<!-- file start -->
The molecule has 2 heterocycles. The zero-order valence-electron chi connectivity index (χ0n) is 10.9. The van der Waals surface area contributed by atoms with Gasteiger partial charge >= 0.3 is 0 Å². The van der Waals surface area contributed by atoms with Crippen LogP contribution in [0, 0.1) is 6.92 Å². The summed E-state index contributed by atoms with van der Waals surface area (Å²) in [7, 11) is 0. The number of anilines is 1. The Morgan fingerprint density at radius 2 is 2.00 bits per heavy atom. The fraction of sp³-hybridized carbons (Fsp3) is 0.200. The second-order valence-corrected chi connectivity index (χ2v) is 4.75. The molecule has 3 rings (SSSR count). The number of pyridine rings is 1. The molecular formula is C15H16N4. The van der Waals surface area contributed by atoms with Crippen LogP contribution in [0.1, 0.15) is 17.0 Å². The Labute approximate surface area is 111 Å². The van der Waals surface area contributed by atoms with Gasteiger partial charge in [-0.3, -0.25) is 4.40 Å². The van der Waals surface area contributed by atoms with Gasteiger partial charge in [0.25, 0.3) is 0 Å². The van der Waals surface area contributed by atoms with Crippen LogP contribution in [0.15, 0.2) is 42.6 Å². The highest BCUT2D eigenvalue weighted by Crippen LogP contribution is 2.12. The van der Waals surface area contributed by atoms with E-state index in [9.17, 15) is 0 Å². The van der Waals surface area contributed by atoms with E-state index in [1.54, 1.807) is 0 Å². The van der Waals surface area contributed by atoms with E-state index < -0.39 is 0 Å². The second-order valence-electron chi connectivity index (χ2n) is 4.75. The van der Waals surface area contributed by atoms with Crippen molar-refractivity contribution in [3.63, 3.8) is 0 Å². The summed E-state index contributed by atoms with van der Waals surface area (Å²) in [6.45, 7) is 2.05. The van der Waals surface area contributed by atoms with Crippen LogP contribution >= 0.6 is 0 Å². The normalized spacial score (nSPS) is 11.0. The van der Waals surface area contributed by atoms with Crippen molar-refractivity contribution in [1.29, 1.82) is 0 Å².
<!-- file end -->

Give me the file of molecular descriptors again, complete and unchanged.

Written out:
The molecule has 2 heterocycles. The zero-order valence-electron chi connectivity index (χ0n) is 10.9. The van der Waals surface area contributed by atoms with Gasteiger partial charge >= 0.3 is 0 Å². The van der Waals surface area contributed by atoms with Crippen LogP contribution in [0, 0.1) is 6.92 Å². The summed E-state index contributed by atoms with van der Waals surface area (Å²) in [7, 11) is 0. The number of anilines is 1. The Morgan fingerprint density at radius 2 is 2.00 bits per heavy atom. The fraction of sp³-hybridized carbons (Fsp3) is 0.200. The second-order valence-corrected chi connectivity index (χ2v) is 4.75. The molecule has 3 rings (SSSR count). The number of pyridine rings is 1. The molecular formula is C15H16N4. The van der Waals surface area contributed by atoms with Crippen LogP contribution in [0.1, 0.15) is 17.0 Å². The Labute approximate surface area is 111 Å². The van der Waals surface area contributed by atoms with Gasteiger partial charge in [-0.3, -0.25) is 4.40 Å². The van der Waals surface area contributed by atoms with Gasteiger partial charge in [0.25, 0.3) is 0 Å². The van der Waals surface area contributed by atoms with Crippen LogP contribution in [0.15, 0.2) is 42.6 Å². The highest BCUT2D eigenvalue weighted by Crippen LogP contribution is 2.12. The van der Waals surface area contributed by atoms with E-state index in [9.17, 15) is 0 Å². The van der Waals surface area contributed by atoms with E-state index in [1.54, 1.807) is 0 Å². The van der Waals surface area contributed by atoms with E-state index < -0.39 is 0 Å². The second-order valence-electron chi connectivity index (χ2n) is 4.75. The van der Waals surface area contributed by atoms with Crippen molar-refractivity contribution in [3.63, 3.8) is 0 Å². The summed E-state index contributed by atoms with van der Waals surface area (Å²) in [6.45, 7) is 2.05. The van der Waals surface area contributed by atoms with Crippen LogP contribution >= 0.6 is 0 Å². The normalized spacial score (nSPS) is 11.0. The van der Waals surface area contributed by atoms with Crippen molar-refractivity contribution in [1.29, 1.82) is 0 Å².